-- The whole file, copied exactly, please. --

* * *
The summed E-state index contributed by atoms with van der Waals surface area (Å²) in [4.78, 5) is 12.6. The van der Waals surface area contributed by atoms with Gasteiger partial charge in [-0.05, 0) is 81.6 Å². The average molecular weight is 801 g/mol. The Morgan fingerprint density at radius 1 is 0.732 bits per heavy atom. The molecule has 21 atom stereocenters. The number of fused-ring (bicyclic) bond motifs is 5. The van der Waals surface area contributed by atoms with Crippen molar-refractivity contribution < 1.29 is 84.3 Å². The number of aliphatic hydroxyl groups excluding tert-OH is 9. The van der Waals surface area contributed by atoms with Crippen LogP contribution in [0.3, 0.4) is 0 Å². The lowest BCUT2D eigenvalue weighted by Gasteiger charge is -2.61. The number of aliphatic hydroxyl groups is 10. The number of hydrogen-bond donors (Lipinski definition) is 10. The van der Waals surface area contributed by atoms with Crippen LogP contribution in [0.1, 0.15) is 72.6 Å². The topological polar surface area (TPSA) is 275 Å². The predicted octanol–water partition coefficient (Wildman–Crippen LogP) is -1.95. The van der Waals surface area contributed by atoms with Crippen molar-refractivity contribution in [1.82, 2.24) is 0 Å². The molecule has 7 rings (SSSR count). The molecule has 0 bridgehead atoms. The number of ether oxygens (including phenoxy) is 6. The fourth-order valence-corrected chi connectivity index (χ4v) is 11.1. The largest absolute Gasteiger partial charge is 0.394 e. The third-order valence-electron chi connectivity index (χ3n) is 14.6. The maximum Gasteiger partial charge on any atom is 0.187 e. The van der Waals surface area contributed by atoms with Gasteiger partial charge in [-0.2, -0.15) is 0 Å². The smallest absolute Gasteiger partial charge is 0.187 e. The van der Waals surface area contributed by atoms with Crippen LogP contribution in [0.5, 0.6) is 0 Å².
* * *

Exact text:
The summed E-state index contributed by atoms with van der Waals surface area (Å²) in [4.78, 5) is 12.6. The van der Waals surface area contributed by atoms with Gasteiger partial charge in [-0.05, 0) is 81.6 Å². The average molecular weight is 801 g/mol. The Morgan fingerprint density at radius 1 is 0.732 bits per heavy atom. The molecule has 21 atom stereocenters. The number of fused-ring (bicyclic) bond motifs is 5. The van der Waals surface area contributed by atoms with Crippen molar-refractivity contribution < 1.29 is 84.3 Å². The number of aliphatic hydroxyl groups excluding tert-OH is 9. The van der Waals surface area contributed by atoms with Crippen LogP contribution in [0.3, 0.4) is 0 Å². The lowest BCUT2D eigenvalue weighted by Gasteiger charge is -2.61. The number of aliphatic hydroxyl groups is 10. The number of hydrogen-bond donors (Lipinski definition) is 10. The van der Waals surface area contributed by atoms with Crippen LogP contribution in [0.1, 0.15) is 72.6 Å². The topological polar surface area (TPSA) is 275 Å². The predicted octanol–water partition coefficient (Wildman–Crippen LogP) is -1.95. The van der Waals surface area contributed by atoms with Crippen molar-refractivity contribution in [1.82, 2.24) is 0 Å². The molecule has 7 rings (SSSR count). The molecule has 0 bridgehead atoms. The number of ether oxygens (including phenoxy) is 6. The fourth-order valence-corrected chi connectivity index (χ4v) is 11.1. The largest absolute Gasteiger partial charge is 0.394 e. The third-order valence-electron chi connectivity index (χ3n) is 14.6. The maximum Gasteiger partial charge on any atom is 0.187 e. The van der Waals surface area contributed by atoms with Gasteiger partial charge in [-0.2, -0.15) is 0 Å². The smallest absolute Gasteiger partial charge is 0.187 e. The van der Waals surface area contributed by atoms with Crippen LogP contribution in [0.5, 0.6) is 0 Å².